Just three years after becoming illegal in the state, Indiana State Police say texting while driving hasn't produced many tickets.
State Police say while the law is great to have it's actually hard to enforce because it doesn't prevent people from typing in numbers, directions, or using other apps on their phones.
The law passed after a 2010 study showed more than 1,000 crashes in Indiana were linked to cell phone use.
ISP says fewer than 400 tickets have been handed out in the three years since texting while driving has been illegal.
Motorist Lance Fulton says he almost always finds that he's lost control of his vehicle whenever he has been texting and driving.
However, Fulton says that doesn't necessarily stop him from doing it.
He says texting is easier most of the time than making a call for just a few seconds.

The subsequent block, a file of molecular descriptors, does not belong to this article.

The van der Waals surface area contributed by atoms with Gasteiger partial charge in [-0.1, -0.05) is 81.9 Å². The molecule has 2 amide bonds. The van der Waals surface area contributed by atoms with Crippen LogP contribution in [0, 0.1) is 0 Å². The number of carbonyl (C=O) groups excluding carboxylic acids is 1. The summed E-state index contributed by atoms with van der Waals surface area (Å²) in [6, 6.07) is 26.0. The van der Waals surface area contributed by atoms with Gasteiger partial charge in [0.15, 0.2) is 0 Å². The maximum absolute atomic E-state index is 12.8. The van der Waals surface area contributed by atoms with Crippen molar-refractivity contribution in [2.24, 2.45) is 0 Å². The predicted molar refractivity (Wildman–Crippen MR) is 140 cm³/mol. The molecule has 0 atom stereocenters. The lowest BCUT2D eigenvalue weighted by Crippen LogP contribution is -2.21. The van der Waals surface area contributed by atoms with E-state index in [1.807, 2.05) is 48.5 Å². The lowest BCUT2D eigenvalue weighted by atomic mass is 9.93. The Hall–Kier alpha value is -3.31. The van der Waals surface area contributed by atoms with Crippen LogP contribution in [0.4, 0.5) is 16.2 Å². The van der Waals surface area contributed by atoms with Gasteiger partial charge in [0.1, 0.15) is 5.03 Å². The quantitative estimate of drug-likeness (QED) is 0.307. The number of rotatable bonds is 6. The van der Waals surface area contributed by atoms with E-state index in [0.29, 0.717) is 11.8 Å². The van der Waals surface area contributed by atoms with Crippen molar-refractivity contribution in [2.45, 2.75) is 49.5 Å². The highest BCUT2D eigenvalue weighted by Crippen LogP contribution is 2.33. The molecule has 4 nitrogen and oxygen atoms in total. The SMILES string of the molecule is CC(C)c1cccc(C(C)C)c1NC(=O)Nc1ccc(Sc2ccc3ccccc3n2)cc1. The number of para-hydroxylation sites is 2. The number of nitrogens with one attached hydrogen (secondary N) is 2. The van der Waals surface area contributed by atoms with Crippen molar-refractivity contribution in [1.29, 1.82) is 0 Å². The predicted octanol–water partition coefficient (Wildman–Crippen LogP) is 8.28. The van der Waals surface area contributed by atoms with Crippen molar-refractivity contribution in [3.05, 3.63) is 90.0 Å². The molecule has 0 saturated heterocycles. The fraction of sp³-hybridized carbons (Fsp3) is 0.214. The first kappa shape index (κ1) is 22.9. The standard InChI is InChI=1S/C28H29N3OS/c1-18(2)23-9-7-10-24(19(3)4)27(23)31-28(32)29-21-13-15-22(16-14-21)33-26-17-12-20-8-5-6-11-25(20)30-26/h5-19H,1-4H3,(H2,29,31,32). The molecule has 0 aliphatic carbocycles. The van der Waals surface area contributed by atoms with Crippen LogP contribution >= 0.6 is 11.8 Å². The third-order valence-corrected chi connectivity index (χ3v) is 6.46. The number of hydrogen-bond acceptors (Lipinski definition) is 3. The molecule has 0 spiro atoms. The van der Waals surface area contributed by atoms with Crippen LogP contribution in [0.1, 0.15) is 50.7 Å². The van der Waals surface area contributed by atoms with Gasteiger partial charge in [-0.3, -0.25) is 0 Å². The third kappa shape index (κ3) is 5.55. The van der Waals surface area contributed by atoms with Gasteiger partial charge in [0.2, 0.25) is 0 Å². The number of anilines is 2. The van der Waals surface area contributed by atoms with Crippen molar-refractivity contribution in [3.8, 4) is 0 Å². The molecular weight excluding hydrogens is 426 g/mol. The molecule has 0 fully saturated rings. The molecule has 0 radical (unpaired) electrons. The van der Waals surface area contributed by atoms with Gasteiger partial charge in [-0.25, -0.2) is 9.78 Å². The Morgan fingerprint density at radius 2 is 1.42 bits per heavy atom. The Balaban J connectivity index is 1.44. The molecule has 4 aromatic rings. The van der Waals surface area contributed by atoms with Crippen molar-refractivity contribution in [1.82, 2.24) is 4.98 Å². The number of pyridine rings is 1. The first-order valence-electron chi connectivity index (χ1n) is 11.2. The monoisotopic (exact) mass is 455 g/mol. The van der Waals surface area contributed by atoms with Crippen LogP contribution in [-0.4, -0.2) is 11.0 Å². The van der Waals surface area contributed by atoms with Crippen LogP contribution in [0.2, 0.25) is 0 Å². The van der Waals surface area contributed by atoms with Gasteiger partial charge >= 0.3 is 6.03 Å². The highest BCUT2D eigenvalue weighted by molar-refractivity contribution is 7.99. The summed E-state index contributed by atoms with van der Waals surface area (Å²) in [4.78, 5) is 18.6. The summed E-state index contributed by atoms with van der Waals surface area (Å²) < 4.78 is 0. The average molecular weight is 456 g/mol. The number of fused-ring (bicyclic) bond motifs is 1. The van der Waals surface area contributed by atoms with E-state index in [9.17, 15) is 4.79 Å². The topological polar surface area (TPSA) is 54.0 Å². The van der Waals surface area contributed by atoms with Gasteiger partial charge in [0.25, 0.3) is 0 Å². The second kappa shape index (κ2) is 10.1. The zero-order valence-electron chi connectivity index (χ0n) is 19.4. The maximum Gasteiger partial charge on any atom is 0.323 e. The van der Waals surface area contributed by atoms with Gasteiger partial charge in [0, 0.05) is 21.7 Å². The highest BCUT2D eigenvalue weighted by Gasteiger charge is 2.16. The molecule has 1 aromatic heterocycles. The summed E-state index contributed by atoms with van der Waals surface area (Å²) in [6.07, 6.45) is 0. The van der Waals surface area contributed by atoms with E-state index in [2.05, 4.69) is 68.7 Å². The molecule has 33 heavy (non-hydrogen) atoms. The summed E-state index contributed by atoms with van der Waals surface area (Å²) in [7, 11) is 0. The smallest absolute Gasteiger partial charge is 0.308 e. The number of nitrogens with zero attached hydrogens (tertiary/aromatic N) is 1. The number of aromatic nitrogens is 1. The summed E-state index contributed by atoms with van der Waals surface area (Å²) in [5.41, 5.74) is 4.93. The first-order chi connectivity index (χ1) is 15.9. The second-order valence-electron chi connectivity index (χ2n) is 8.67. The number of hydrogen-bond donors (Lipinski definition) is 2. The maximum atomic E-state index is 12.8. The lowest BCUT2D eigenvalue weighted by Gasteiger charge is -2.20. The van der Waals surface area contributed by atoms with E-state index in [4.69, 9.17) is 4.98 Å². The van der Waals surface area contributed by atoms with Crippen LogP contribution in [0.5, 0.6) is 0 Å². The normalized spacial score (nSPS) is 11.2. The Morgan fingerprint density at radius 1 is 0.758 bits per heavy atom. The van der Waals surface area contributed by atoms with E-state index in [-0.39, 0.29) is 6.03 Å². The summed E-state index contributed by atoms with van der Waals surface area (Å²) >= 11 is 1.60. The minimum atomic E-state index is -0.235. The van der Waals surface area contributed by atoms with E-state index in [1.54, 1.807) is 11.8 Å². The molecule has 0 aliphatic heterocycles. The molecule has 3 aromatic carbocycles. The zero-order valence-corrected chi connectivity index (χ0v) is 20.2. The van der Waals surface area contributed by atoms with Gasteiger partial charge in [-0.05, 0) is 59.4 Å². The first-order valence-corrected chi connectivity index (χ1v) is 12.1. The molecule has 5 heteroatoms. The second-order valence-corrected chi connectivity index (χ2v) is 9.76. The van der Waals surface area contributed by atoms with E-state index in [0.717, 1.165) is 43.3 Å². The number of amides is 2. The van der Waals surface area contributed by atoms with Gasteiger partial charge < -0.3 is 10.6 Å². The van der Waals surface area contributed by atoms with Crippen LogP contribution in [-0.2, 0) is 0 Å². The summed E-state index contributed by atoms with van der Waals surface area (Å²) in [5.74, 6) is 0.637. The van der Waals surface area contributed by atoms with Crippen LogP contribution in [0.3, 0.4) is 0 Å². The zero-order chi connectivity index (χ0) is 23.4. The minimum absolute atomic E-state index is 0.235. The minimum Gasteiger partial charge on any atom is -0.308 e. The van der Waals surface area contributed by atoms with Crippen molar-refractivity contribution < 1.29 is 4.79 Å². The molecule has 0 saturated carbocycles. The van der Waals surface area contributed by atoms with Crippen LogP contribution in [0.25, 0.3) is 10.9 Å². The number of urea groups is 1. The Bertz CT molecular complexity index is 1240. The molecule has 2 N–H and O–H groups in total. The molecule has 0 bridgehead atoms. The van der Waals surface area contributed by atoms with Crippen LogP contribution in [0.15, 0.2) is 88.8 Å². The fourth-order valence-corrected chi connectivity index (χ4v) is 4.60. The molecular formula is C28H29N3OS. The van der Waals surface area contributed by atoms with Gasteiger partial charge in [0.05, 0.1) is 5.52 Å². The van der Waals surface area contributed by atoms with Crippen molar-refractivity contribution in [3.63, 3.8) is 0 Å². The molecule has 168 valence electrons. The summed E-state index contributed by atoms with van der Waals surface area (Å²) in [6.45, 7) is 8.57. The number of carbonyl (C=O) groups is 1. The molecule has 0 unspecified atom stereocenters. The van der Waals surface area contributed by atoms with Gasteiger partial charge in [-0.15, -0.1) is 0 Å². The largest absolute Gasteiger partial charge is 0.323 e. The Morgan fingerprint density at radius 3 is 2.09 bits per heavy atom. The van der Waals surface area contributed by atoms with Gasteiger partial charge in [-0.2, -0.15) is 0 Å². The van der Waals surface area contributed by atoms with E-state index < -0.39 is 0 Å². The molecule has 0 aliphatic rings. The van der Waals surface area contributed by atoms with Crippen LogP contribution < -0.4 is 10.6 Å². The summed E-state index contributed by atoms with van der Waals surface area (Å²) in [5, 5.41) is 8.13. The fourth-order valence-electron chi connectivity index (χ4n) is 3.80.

"I try to not text and drive but it's just easier sometimes to text rather than make a phone call or just not do it," says Fulton. "Most of the time you're trying to tell someone something like, 'I'm going to be late' or 'Sorry man I'm just now leaving.'"
Fulton says he recently got a new phone with a pre-installed app called "Drive Mode" which blocks him from receiving calls or messages while driving.
It also sends an automatic message to anyone trying to get in touch with him that he is driving.
That app along with several similar apps are free to download.
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